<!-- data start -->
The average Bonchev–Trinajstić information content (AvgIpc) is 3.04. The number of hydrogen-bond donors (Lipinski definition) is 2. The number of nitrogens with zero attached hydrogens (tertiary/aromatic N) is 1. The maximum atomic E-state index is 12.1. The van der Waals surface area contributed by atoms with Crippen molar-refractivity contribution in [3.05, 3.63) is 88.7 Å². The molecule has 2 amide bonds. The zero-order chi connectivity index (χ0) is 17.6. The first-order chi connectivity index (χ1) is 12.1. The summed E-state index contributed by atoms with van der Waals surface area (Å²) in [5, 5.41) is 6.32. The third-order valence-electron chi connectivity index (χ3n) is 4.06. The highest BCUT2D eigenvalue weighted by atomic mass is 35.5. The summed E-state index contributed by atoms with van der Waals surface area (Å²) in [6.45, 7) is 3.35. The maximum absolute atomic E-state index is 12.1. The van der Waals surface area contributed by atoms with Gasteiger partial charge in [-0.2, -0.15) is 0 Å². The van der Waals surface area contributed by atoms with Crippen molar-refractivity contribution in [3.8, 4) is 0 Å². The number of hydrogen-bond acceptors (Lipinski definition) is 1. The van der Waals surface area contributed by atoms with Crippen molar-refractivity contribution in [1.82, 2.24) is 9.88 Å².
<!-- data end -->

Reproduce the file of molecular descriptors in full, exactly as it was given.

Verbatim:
The average Bonchev–Trinajstić information content (AvgIpc) is 3.04. The number of hydrogen-bond donors (Lipinski definition) is 2. The number of nitrogens with zero attached hydrogens (tertiary/aromatic N) is 1. The maximum atomic E-state index is 12.1. The van der Waals surface area contributed by atoms with Crippen molar-refractivity contribution in [3.05, 3.63) is 88.7 Å². The molecule has 2 amide bonds. The zero-order chi connectivity index (χ0) is 17.6. The first-order chi connectivity index (χ1) is 12.1. The summed E-state index contributed by atoms with van der Waals surface area (Å²) in [5, 5.41) is 6.32. The third-order valence-electron chi connectivity index (χ3n) is 4.06. The highest BCUT2D eigenvalue weighted by atomic mass is 35.5. The summed E-state index contributed by atoms with van der Waals surface area (Å²) in [6.45, 7) is 3.35. The maximum absolute atomic E-state index is 12.1. The van der Waals surface area contributed by atoms with Gasteiger partial charge in [-0.2, -0.15) is 0 Å². The van der Waals surface area contributed by atoms with Crippen molar-refractivity contribution in [3.8, 4) is 0 Å². The number of hydrogen-bond acceptors (Lipinski definition) is 1. The van der Waals surface area contributed by atoms with Crippen molar-refractivity contribution in [1.82, 2.24) is 9.88 Å².